President Biden's first big leadership test
Anthony Moretti
U.S. President Joe Biden speaks about the situation in Kabul, Afghanistan from the East Room of the White House, August 26, 2021. /Getty

U.S. President Joe Biden speaks about the situation in Kabul, Afghanistan from the East Room of the White House, August 26, 2021. /Getty

Editor's note: Anthony Moretti is an associate professor at the Department of Communication and Organizational Leadership of Robert Morris University in the U.S. The article reflects the author's views and not necessarily those of CGTN.

You cannot blame Democrats for being rather nervous right now. That is because President Joe Biden is facing the first serious leadership test, and there is no guarantee he will pass it. Perhaps worse, his actions in the first hours following the terrorist attacks in Kabul, Afghanistan, recall memories of another time in which a leading politician made what was later clearly the wrong decision.

The tragic details coming out of Kabul could have been predicted well before the Taliban swept into power just a couple of weeks ago. ISIS-K was definitely going to attempt a terrorist attack, and it was likely to do so as close as possible to the Hamid Karzai International Airport, where the U.S. has been heavily involved in trying to get thousands upon thousands of people out of the country. 

On August 26, terror struck, and so far at least 13 U.S. service personnel are dead. Sadly, those numbers are likely to increase in the coming days. History has taught us that some injuries sustained in these types of attacks do not result in immediate death, but they certainly are too intense to survive. We must not forget that Thursday marked the largest single-day loss of life among American military personnel in 10 years in Afghanistan. 

Smoke rises after two explosions were reported outside Hamid Karzai International Airport in Kabul, Afghanistan, August 26, 2021. /Getty

Smoke rises after two explosions were reported outside Hamid Karzai International Airport in Kabul, Afghanistan, August 26, 2021. /Getty

Biden's immediate reaction was to go into a kind of lockdown mode. He cancelled a series of meetings scheduled throughout the day before addressing the American people around 5:30 p.m. Eastern Daylight Time. His prepared remarks delivered the usual rhetoric Americans have come to expect from their leaders in the immediate aftermath of a crisis, but, and this is an important point, Biden responded frankly to the roughly six questions he took from the assembled journalists.

Biden admitted that ISIS-K is eager to carry out another attack, and he also affirmed that the U.S. would keep its guarantee of exiting Afghanistan by the end of the month.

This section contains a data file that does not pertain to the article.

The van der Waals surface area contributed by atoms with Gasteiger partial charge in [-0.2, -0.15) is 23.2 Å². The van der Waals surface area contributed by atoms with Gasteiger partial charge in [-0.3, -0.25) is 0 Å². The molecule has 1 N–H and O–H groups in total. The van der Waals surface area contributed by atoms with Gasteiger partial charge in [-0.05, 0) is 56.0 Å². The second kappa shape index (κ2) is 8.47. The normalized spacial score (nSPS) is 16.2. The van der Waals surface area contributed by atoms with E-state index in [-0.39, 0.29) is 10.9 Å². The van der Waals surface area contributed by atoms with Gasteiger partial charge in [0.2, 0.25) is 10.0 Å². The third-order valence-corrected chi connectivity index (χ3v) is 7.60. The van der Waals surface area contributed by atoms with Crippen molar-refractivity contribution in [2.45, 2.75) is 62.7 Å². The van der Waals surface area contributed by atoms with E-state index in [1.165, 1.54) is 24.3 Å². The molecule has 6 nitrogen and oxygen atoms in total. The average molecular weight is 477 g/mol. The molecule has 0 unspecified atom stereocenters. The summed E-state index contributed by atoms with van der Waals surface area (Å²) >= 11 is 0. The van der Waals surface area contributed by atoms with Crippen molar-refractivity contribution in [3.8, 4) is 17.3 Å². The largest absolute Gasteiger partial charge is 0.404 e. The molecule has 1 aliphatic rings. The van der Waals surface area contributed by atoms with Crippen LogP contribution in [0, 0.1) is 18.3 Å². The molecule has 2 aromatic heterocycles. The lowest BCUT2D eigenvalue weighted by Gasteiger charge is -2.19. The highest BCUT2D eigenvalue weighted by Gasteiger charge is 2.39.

If he had been as resolute earlier in the day, those aforementioned fears among Democrats might have been lessened. No one doubts the president cleared his calendar so he could consult with his political and military advisers about a message to the public and a potential response to the deaths of military personnel and innocent people.

But in doing that, he reinforced an impression that was already beginning to be cemented: The administration did not adequately prepare for the immediacy of the Taliban's takeover of Afghanistan and the humanitarian effort to get people out of the country seems haphazard. There is no nice way to say this: Biden might not be mismanaging the crisis, but he also does not appear to be managing it.

What the president opted to do on August 26 by cancelling his meetings brought back memories of what Senator John McCain did during the 2008 presidential election. You might recall the Republican presidential candidate suspended his campaign for a short time and raced back to Washington so he could be deeply involved in the Congressional conversation about how to handle the deepening financial crisis that was gripping the country.

That decision left Democrats and especially Republicans confused. Yes, McCain was a prominent member of the Senate, but whatever he had hoped to accomplish by being in Washington also could have been done while he remained on the campaign trail.

By itself, the choice McCain made in 2008 did not doom his chances of winning the presidency. But it did make him appear scared, though it was never clear of what. 

The optics – and we know how important those are in political conversations – did not look good in 2008 and they do not look good in 2021. Senator McCain then and President Biden now gave off the impression of choosing the safety and insularity of office over the rougher world of maintaining their regular agenda.

McCain made an already unsettled American populace even more agitated. The question in the minds of the public was obvious: If he is scampering back to Washington, then the country must be in really deep trouble. Fast forward to Thursday, and many Americans believed that a president bringing a host of advisers to him must mean what was unfolding in Kabul was even worse than Americans realized. 

That might not have been the case but, I repeat, optics matter.   

You can understand why Democrats will view what President Biden selected to do and think that he is the one who now appears scared. He might not be, but the image of an aging political figure talking tough while appearing weak did not go over well in 2008, and it will not again in 2021.

(If you want to contribute and have specific expertise, please contact us at

Search Trends